So, it’s easy to see how the notion of “Jeff Tedford, Quarterback Guru” came about.

But something has happened in the last seven years to change that perception–at least in my mind.  As usual, if you look below the surface of it all, a different picture emerges.

Namely, Tedford hasn’t coached a star college quarterback since Aaron Rodgers, who left Cal after the 2004 season.  When you consider that he found Rodgers purely by accident after happening upon the future Packer while recruiting teammate Garrett Cross at Butte Junior College and that he inherited Kyle Boller from Tom Holmoe and that he arrived at Oregon with Joey Harrington and Akili Smith already on the roster, the fact emerges that he hasn’t signed a high-level quarterback out of high school since David Carr in 1997.  (Note: Carr wasn’t highly rated nationally, but he was a physical talent so I’ll give Tedford credit).

It seems counter-intuitive, but for all his reputation as a guru, Tedford has never signed a high school quarterback and turned him into a college football star (he only coached Carr as a frosh).

Where he has been brilliantly successful in is taking guys already on a roster–Dilfer, Harrington, Smith, Boller–and turning them into stars.  Many of his guys were, at one time, residents of the Island of Misfit Quarterbacks before he turned them around.  For that, he deserves full credit and I certainly don’t mean to take anything away from Tedford in this regard.  I just think his status as quarterback guru needs to be fleshed out a bit to get the whole story.

To wit, it appears that he can coach quarterbacks once he has them.  Unfortunately, it also appears that someone else has to find or recruit them for him first.  And this has become a real problem for his current job. 

You have to wonder why this is.  He’s been a good head coach at Cal.  The Bears are experiencing sustained success at a level not seen since the 1920s.   You would think that a personal coaching tradition dating back to Dilfer and culminating in Rodgers would mean that, every year, a bunch of high school stars are clamoring to play quarterback for Tedford.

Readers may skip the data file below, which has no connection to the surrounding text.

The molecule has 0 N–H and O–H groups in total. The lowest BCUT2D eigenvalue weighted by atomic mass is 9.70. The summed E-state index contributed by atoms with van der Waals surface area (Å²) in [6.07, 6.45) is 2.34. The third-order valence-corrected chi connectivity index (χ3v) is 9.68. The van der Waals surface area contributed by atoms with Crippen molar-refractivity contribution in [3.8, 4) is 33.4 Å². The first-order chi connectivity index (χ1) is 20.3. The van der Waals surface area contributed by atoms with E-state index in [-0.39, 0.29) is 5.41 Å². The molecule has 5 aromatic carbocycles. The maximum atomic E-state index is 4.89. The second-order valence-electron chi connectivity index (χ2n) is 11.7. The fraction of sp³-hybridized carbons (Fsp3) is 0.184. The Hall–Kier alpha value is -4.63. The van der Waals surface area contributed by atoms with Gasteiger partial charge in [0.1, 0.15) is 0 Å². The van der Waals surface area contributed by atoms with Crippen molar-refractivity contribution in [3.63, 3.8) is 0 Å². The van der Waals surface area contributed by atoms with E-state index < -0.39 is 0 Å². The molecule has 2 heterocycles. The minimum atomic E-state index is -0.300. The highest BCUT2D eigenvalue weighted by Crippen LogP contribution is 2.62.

But since stumbling upon Rodgers that one day at Butte, here are the quarterbacks he has signed for the Bears: 

Cary Dove

Nate Longshore

Joe Ayoob

Kyle Reed

Kevin Riley

Brock Mansion

Beau Sweeney

Allan Bridgford

Not exactly a who’s who of college football quarterbacking, is it?  I will grant that a couple of these quarterbacks have some years left to play, but there’s a very good chance that Tedford will end up striking out on all eight of these guys. 

This begs the question:  Is the issue that Tedford can’t identify talent, or is it that he just can’t recruit talent?  Even Holmoe–whose record was nowhere near Tedford’s as a head coach–got Boller (a top three national recruit at quarterback) to come play for the Bears.  Yet, with nine recruiting classes in the books, Tedford has yet to sign a single nationally-regarded quarterback.  I don’t mean the No. 3 guy in California.  I mean the guy who everyone wants, that can’t-miss prospect.

It’s not that the Bears can’t get talent on offense.  DeSean Jackson could’ve gone anywhere he wanted.  Marshawn Lynch was highly touted, as was Jahvid Best

But for some reason, the quarterback position–of all positions!–remains elusive to Tedford.

Why is this?

If I had to manage a guess, I don’t think it’s because Tedford can’t identify talent.  He may not be perfect at it, but he has that ability.  I think it’s more because he may lack the killer instinct needed as a recruiter to land a top-flight quarterback.  When you couple this lack of recruiting skill with an extreme self-confidence in his ability to develop overlooked players–a mentality most likely derived from coaching at places where he was forced to do more with less–it’s no wonder he has been prone to signing sleepers at the one position where he should be cleaning up.

This failure by Tedford has had a profound effect on the balance of power in the Pac-10 conference.  Since 2006, the Bears have often appeared on the verge of challenging USC for West Coast hegemony.  The inability of Cal to get over this hump can be blamed almost solely on the lack of a real difference maker at quarterback.  Cal started each of the last three seasons in the top 12 of the AP poll and ended each of them outside the top 25.  That doesn’t happen if Cal had the kind of talent over center that Tedford used to churn out with regularity.   

Perhaps Kevin Riley will turn things around for Tedford’s track record this year, but I doubt it.  Personally, I’d like to see what Tedford can do with another top talent at his disposal, as few offenses in college football are as fun to watch as his is when being run properly.

But unless another Rodgers falls from the sky, I don’t see how Tedford is going to make that happen.